In one Syrian town, full-throated cries of defiance

Syria: Rain doesn't stop protests
Syria: Rain doesn't stop protests

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Syria: Rain doesn't stop protests 02:23

Story highlights

  • Binnish is an opposition-held village
  • Friday demonstrations have unfolded for months
  • One man says, 'We will fight, even with knives'

Hundreds of men and boys kneeled on the floor of a packed mosque for Friday prayers, but the solemn religious rite quickly turned into a furious rain-soaked rally denouncing Syria's president, Bashar al-Assad.

Before completing their prayers, the congregation murmured words of condolences for a resident of this small opposition-held village, Muhamed Hasmus.

Activists say Hasmus was killed Friday morning by a sniper in the nearby city of Idlib, an account CNN could not independently confirm.

The remembrance of their neighbor caused the faithful to jump to their feet and erupt with the chant "Allahu Akbar," which means God is great.

They repeated their full-throated chants as they marched from the mosque to the village square in a pounding, freezing rainstorm.

Syrian town held by opposition
Syrian town held by opposition

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Northern Syrian militants fear massacre

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Violence intensifies inside Syria

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Walking through a deserted Homs
Walking through a deserted Homs

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They unfurled banners, waved the opposition green, black and white flag, and conducted a ritual of defiance that has been repeated weekly in this opposition enclave for months.

"Our first demonstration was on April 1st," Ibrahim Qobani told CNN. "I have never missed a single demonstration since."

The 19-year-old Qobani led the latest demonstration in Binnish, which has been experimenting with self-rule.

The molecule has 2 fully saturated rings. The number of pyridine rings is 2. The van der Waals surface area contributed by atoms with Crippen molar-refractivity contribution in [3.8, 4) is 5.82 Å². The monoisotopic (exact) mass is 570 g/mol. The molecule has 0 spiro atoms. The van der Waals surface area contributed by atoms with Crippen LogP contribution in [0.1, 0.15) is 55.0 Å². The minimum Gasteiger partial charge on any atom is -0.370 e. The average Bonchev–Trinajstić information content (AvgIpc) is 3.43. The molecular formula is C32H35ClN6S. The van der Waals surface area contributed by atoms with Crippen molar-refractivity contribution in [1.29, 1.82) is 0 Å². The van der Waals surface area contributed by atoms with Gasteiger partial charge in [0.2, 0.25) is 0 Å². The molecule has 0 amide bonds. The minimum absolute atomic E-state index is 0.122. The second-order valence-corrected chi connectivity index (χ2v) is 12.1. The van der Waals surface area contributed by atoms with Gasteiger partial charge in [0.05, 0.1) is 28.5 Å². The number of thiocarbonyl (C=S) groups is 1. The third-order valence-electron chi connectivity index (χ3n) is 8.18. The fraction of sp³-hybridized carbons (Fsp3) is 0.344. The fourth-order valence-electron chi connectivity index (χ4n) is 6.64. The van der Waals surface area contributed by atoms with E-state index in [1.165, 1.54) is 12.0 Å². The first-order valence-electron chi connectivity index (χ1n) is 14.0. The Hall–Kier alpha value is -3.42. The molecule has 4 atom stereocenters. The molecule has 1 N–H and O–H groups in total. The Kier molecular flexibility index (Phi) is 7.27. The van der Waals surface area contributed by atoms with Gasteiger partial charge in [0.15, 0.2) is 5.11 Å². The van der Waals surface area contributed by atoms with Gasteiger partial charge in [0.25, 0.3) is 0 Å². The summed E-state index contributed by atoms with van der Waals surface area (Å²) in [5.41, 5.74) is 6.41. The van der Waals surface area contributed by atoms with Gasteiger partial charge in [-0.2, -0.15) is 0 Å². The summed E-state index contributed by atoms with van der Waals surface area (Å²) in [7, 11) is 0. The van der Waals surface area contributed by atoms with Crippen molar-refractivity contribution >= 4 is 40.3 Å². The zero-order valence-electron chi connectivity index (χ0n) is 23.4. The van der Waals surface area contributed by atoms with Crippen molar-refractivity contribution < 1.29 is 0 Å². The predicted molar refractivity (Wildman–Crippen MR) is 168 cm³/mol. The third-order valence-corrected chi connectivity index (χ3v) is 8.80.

He stood on a rooftop with a microphone, dressed in a scarf and fingerless gloves knit with the colors of the opposition flag, and sang verses insulting the Syrian president.

"This is a tool for us to show the world that we need support," he said. "During the week when I'm talking to the guys (opposition activists) over the internet, I think about what to chant on Friday."

This week, Qobani introduced new lyrics to protest songs.

He replaced the word "hurriye," which means freedom, which made up the chorus of a popular Syrian protest song, with the word "harbiye," which means 'war.'

"We were peaceful for ten months But now there is no other solution. We will fight, even with knives," said 21-year-old university student who only wanted his first name Hussam published, for security reasons.

Wearing an opposition scarf around his forehead, Hussam had little positive to say about the U.N. General Assembly's non-binding resolution endorsing an Arab League plan for al-Assad to step down.

"We didn't watch real action from the United Nations and all the world actually. They are just speeches, they do not help us," he said.

Map: Syria

One of the protest organizers had kinder words for the U.N. resolution.

"It sends a strong message to Damascus and to Russia and China that the world is against the Assad regime," said Ala Edien Hamdoun, who leads the local opposition council's public relations committee.

Hamdoun said he was well aware that the latest diplomatic broadside against Damascus would do little protect this small, defiant community should the Syrian military mount an all-out assault.

Just a few kilometers away, within sight of Binnish, the Syrian government flag flies in the heart of the city of Idlib, the capital of Idlib province.

Opposition fighters have raised the rebel flag just a few hundred yards from the government banner, which is also visible in the city center.

Heavy machine gun fire from Idlib periodically echoes across the countryside, and tracer bullets can be seen arcing out of the city at night.

Binnish residents say the Syrian army maintains a base about five minutes away from their village's central square.

Leaders of the rebellion in Binnish say the army doubled the number of tanks at that base over the last 24 hours. That deployment raised fears of a possible imminent attack on this opposition enclave.